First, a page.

September 2009 - Pro Grand Master's Address to the Quarterly Communication

9 September 2009

An address by the MW The Pro Grand Master Peter Lowndes

Brethren, I welcome you to this September Quarterly Communication and I trust you have all had an enjoyable summer.

I am sure that many of you will think that Masonic activity slackens off in July and August. At private Lodge level this may be true, but let me assure you, brethren, we keep going here!

In early July I had the pleasure to install the new District Grand Master for Jamaica and the Cayman Islands. On the same visit I attended, with the Grand Secretary, the annual Conference of District Grand Masters of the Caribbean and Western Atlantic. This was a highly successful and constructive Conference and I was most impressed by their excellent morale and camaraderie.
Our Districts in the Caribbean are relatively small in Provincial terms, but they make up for this by the enthusiasm and enjoyment with which they approach their Freemasonry

At the end of July I attended the Tripartite meeting in Dublin, accompanied by the Grand Secretary and Grand Chancellor. The meeting was also attended by the Grand Masters of Ireland and Scotland with their respective Grand Secretaries. This annual meeting – held last year in Edinburgh and next year here in London – is an ideal opportunity to cement our close working relationship with the other two Home Grand Lodges.

It is also important to liaise with them about our Districts where the Irish and Scottish Constitutions ‘rub shoulders’ with our own. As always, good clear communication is paramount to continued harmonious relations.

Brethren, you may remember that almost two years ago we hosted a meeting of all the European Grand Masters, the first such ever to be held. We had thought that it would be a “one off” but there was considerable pressure to repeat the event. The National Grand Lodge of France agreed to host a similar meeting and the Grand Chancellor and I travelled to Paris last Friday afternoon, returning on Saturday evening.

As each Grand Lodge is sovereign such meetings cannot make any decisions or policy. But it is useful, from time to time, to meet outside the confines of our formal Masonic meetings to hear each other’s views, share experiences and offer practical assistance and advice to the many new Grand Lodges in Eastern and Central Europe, which are still having particular problems with irregular bodies trying to usurp their authority and territory.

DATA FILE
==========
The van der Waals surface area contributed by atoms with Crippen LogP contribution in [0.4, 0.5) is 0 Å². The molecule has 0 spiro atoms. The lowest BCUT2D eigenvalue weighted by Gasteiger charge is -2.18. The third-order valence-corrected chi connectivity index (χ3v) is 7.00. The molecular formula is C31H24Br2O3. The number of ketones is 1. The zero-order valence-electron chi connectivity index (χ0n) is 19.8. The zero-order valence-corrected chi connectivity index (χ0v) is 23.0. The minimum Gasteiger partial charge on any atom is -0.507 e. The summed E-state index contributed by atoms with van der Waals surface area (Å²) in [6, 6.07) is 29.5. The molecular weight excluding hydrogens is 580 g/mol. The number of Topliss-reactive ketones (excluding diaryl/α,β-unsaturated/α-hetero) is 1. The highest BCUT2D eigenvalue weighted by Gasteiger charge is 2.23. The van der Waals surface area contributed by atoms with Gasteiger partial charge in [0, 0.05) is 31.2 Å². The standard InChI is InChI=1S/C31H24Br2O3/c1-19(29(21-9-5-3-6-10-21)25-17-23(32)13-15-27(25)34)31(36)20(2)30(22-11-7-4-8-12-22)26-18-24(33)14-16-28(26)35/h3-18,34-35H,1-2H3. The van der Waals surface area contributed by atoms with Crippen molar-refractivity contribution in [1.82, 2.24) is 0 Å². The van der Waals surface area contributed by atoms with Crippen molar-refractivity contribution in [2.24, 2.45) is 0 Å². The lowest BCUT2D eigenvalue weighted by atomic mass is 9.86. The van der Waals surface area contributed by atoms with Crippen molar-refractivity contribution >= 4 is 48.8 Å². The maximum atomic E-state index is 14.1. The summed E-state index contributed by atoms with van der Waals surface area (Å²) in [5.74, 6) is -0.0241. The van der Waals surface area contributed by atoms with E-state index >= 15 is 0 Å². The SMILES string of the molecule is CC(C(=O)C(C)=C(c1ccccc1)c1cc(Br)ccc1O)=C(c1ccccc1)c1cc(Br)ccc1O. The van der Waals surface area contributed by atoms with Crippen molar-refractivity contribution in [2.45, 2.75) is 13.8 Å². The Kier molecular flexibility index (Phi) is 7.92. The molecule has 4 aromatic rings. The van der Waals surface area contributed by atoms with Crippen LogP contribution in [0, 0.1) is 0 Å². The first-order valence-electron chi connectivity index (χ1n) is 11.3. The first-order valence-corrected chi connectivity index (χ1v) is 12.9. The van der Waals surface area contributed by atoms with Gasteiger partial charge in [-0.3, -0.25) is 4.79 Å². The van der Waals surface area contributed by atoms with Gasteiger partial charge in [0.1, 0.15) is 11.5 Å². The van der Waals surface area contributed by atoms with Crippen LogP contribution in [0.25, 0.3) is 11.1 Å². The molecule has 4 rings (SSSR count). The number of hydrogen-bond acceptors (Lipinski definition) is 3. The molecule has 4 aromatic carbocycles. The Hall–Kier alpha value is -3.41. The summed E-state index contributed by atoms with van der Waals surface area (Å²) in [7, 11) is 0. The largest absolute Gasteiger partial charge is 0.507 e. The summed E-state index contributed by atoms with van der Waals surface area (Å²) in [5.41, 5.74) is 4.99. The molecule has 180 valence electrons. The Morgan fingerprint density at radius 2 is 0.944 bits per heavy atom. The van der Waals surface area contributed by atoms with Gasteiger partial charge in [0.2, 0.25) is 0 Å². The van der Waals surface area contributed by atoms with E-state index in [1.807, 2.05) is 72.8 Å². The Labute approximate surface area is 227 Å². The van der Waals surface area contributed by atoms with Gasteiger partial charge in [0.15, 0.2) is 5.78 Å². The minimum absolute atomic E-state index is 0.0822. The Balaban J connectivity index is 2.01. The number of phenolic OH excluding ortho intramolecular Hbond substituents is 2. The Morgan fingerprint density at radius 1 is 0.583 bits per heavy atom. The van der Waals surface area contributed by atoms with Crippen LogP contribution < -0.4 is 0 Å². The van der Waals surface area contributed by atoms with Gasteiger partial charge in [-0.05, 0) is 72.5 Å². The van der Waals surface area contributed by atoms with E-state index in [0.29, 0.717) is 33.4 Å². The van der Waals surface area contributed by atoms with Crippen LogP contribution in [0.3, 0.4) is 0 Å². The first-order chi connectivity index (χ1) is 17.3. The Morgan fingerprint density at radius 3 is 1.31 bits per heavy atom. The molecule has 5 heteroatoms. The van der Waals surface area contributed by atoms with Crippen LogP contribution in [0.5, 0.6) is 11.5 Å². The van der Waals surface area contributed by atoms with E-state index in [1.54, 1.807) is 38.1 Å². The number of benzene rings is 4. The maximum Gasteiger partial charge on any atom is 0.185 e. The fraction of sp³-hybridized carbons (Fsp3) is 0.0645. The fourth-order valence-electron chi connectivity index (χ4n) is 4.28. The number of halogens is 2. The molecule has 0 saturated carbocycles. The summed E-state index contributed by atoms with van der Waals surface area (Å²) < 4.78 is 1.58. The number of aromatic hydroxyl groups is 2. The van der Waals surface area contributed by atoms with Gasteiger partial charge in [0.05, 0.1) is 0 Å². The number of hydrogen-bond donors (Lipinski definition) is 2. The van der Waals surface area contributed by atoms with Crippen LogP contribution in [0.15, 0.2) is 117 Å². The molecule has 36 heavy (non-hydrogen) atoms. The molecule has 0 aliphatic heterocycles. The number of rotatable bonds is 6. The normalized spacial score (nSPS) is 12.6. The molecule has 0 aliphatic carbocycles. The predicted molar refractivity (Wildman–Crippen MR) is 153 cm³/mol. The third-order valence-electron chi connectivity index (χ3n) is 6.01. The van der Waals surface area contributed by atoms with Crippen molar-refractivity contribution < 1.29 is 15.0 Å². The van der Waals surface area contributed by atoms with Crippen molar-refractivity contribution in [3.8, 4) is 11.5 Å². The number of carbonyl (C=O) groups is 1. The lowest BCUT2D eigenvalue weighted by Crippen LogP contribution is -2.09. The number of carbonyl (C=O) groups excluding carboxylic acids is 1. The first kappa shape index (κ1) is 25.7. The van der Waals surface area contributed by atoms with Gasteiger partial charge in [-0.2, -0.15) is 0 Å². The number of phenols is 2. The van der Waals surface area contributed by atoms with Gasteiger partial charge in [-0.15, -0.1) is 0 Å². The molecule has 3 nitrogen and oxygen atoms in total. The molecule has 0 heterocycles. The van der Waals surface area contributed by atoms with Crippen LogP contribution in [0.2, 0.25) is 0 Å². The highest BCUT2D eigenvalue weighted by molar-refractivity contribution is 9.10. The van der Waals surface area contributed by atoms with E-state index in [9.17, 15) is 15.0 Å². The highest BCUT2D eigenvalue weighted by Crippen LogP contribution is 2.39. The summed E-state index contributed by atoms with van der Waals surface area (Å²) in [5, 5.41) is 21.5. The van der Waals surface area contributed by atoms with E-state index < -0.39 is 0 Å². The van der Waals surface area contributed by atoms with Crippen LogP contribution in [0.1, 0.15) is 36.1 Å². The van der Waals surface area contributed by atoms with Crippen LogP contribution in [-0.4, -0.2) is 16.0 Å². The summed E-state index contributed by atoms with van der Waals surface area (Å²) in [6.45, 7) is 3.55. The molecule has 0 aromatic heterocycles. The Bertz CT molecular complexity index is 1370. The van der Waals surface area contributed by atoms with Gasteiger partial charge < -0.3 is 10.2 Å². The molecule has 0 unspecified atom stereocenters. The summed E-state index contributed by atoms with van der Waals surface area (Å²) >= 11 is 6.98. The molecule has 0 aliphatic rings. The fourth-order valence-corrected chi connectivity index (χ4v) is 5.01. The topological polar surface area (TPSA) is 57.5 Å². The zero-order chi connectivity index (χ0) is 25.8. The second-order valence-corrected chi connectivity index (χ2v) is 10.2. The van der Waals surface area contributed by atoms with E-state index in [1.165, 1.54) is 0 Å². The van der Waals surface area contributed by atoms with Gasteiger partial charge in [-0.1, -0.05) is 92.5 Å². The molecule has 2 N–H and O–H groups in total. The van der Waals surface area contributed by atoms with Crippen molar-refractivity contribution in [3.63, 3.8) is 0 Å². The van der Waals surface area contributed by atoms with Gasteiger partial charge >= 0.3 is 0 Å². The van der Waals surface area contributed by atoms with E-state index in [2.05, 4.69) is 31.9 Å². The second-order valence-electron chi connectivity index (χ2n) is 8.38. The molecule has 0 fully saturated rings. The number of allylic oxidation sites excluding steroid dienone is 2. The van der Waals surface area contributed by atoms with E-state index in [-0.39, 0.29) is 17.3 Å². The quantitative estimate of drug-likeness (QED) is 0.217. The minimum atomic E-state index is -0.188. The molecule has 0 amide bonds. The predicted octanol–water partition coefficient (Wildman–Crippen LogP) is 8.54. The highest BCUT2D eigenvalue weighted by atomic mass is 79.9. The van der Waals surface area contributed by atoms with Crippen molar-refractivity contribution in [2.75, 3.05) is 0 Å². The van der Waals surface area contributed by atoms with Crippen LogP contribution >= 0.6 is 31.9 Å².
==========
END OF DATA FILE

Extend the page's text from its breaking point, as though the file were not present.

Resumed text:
There were 38 Grand Masters present and from what we heard in both the formal and informal sessions, Freemasonry on the Continent is in good heart and the new and revived Grand Lodges are progressing well.

It was agreed that these meetings will be continued on, at least, a biannual basis and that they will rotate around the Grand Lodges concerned.

I, like you, was pleased to hear the Grand Secretary’s announcement about the progress, in all respects, concerning the Connaught Rooms. Today’s lunch will be rather early for any judgement to be passed on the progress being made, but it is my hope that when the works are completed by the end of September, we will be supported by all the Provinces at the lunch after the Quarterly Communication in December and, if the anticipated improvement is forthcoming, at all future Communications. In any event we must all support their endeavours.
In many respects, today marks the beginning of the new Masonic season. In enjoying the season remember particularly to be open about your Freemasonry and take care that your involvement in any recruiting ensures only men of quality are selected.

Brethren, as you might imagine, I always enjoy the Ceremonial in Grand Lodge and scrutinise it carefully. As usual, we should all be most grateful to the Grand Director of Ceremonies and his team for the splendid job that they have done and I am sure that they would be first to thank the Grand Secretary and his team – as should we all – for all their work behind the scenes.

Freemasonry: a peculiar system of morality, veiled in allegory and illustrated by symbols.